Long before Parris Campbell set the Ohio State single-season record of 90 catches in 2018, he sat on the bench, where Jaelen Gill spent most of his time in the fall.
Not only did Campbell enter college as a 17-year-old freshman, but he had to change positions. Campbell played running back for St. Vincent-St. Mary, rushing for 1,584 yards and 22 touchdowns as a senior. But the combination of his 6-foot-1 frame and track speed that led him to break the 60-meter dash state record with a 6.85-second sprint made him a natural wide receiver in college. Since he didn’t play that position in high school, Campbell endured an extended transition period.
As a freshman at Ohio State, he didn’t play a single snap, taking a redshirt year. The next season, he played in four games and didn’t catch a pass. In his third year in the program, Campbell became the team’s primary kickoff returner, but still had a minor offensive role, catching just 13 passes. He finally broke out with 50 catches as a redshirt junior before his first-team All-Big Ten redshirt senior season that propelled him to the upper rounds of the 2019 NFL Draft.
Campbell needed to take his time, take his reps, to get to where he stands today. Gill, making the same transition from running back to H-back, took his time and reps this season – in practice, of course.
After entering the program as a four-star all-purpose back – the No. 30 overall prospect in his class – who played running back in high school, Gill spent most of the season working on the intricacies of the wide receiver position. He played in just two games, sitting out the rest as Campbell and K.J. Hill manned the H-back spot.
Half a decade ago, Campbell went through the running back-to-wide receiver adjustment period. This fall, Gill has a chance to join the wideout rotation and help replace Campbell.
“I just see a lot of myself in him,” Campbell said in December. “Just the raw athlete that he is right now, he's a hell of an athlete. He makes plays all over the field.”
Gill’s rawness stems from his position change.
As a freshman at Westerville South, he played wide receiver. Even that year, though, he knew he’d end up right back at running back, which is where he spent his final three seasons in high school.
“It's weird because my whole life, I viewed myself as a running back, but here, I'm more at receiver,” Gill said after the Big Ten championship game on Dec. 1. “Right now, I'm at H-back, so I guess, I'm more as a receiver right now.”
Gill credited wide receivers coach Brian Hartline, along with the starting H-backs, Campbell and Hill, with helping teach him the position. The “biggest challenge,” Gill said, has been perfecting routes.
“Obviously at running back, you don't have to run that many routes, the simple things, like swing routes or whatever,” Gill said. “But at H, in the slot, you have to run all types of routes. So I've had to learn the footwork for all of that.”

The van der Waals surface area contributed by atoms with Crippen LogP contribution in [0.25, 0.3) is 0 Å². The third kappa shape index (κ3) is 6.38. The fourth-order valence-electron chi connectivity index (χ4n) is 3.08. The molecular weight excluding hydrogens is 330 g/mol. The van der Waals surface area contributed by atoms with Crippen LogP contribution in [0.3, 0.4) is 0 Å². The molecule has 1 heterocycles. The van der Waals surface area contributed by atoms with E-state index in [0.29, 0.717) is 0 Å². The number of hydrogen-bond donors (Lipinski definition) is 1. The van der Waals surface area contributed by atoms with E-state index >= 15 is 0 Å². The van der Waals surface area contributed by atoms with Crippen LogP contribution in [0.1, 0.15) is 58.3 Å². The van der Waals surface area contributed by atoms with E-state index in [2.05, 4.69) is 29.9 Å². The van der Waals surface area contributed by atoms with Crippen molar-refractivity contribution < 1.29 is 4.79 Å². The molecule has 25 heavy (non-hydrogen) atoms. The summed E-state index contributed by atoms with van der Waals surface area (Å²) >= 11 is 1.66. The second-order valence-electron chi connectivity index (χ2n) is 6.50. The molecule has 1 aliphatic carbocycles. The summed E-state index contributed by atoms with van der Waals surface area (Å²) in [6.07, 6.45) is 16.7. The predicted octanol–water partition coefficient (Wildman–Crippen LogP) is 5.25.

Some H-back converts at Ohio State, such as Campbell and Curtis Samuel, made the move look seamless. Both had impressive athleticism, yet thrived in different ways. Campbell, who had more straight-line speed, was almost strictly a receiver, while Samuel, smaller and shiftier, moved around more.
Demario McCall attempted the same shift to H-back this season, but eventually shifted back to running back. Like Gill, he had the attitude of a running back for most of his life.
Campbell, who spent about three years adjusting before becoming a significant part of the offense as an H-back, believes the difficulty of a move to the slot from the backfield cannot be overstated.
“You go from just taking handoffs directly, having the ball handed to you, to having to catch from Dwayne Haskins, then having to run a route, having to understand coverages. It's a whole different world,” Campbell said. “To be able to run two-step cuts, to be able to have two-step top-ends from a running back who has to hit holes and hit jump-cuts, it's a completely different world. But Jaelen Gill, he's made an incredible transition. He's taken a step, he's gotten better for sure.
“It's just the little things of critiquing and becoming a better route runner, becoming just a better receiver. He's going to be a fine player, for sure. It's just that transition.”
Gill admitted it was “tough being patient and not being able to play” as a freshman. He played just 15 snaps the entire season, reeling in one pass for 11 yards.
“I think the biggest thing for Jaelen Gill, which was the biggest thing for me, is to never get too low on yourself just because that transition is very, very hard,” Campbell said.
With Campbell out of eligibility following the 2018 season, for awhile it looked like Ohio State would lose both its starting H-backs. But Hill decided to return for another collegiate season, leaving an opening in the regular rotation and in the two-deep depth chart as his backup.
After acclimating to a new program and position as a freshman, Gill is primed to earn that spot. Having essentially no game experience at the college level, he must perform well this spring and summer to earn the playing time, but the lacking field of competitors helps him. C.J. Saunders is the most likely candidate to compete for playing time at H-back, though Gill has the athleticism advantage on him.
Gill wants the opportunity in order be part of the offense, of course, but also to simply play football again, which he didn't do much of in the fall.
“I'm just looking forward to just being back, just being on the field, being able to share those moments with my brothers and my team and just being able to keep getting better and learn from all the coaches,” Gill said. “There's still going to be some older guys in the room, so just keep learning from them and try to be the best player possible.”